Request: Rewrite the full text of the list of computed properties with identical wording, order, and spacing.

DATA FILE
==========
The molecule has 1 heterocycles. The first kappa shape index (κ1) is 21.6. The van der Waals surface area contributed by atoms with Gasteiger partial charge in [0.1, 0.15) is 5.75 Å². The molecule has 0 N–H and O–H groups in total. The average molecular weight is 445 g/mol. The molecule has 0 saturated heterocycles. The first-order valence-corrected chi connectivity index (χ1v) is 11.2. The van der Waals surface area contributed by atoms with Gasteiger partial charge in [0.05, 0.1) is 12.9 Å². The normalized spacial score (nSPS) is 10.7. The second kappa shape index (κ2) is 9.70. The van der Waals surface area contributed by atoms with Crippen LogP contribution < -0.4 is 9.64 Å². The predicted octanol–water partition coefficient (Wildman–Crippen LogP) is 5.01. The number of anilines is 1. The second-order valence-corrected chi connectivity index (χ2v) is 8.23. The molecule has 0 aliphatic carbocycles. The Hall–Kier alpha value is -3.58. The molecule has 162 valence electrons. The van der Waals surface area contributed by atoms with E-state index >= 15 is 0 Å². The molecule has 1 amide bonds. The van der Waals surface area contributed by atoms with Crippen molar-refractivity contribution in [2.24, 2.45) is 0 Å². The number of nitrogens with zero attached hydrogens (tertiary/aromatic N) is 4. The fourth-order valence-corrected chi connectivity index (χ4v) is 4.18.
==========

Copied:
The molecule has 1 heterocycles. The first kappa shape index (κ1) is 21.6. The van der Waals surface area contributed by atoms with Gasteiger partial charge in [0.1, 0.15) is 5.75 Å². The molecule has 0 N–H and O–H groups in total. The average molecular weight is 445 g/mol. The molecule has 0 saturated heterocycles. The first-order valence-corrected chi connectivity index (χ1v) is 11.2. The van der Waals surface area contributed by atoms with Gasteiger partial charge in [0.05, 0.1) is 12.9 Å². The normalized spacial score (nSPS) is 10.7. The second kappa shape index (κ2) is 9.70. The van der Waals surface area contributed by atoms with Crippen LogP contribution < -0.4 is 9.64 Å². The predicted octanol–water partition coefficient (Wildman–Crippen LogP) is 5.01. The number of anilines is 1. The second-order valence-corrected chi connectivity index (χ2v) is 8.23. The molecule has 0 aliphatic carbocycles. The Hall–Kier alpha value is -3.58. The molecule has 162 valence electrons. The van der Waals surface area contributed by atoms with E-state index >= 15 is 0 Å². The molecule has 1 amide bonds. The van der Waals surface area contributed by atoms with Crippen molar-refractivity contribution in [2.24, 2.45) is 0 Å². The number of nitrogens with zero attached hydrogens (tertiary/aromatic N) is 4. The fourth-order valence-corrected chi connectivity index (χ4v) is 4.18.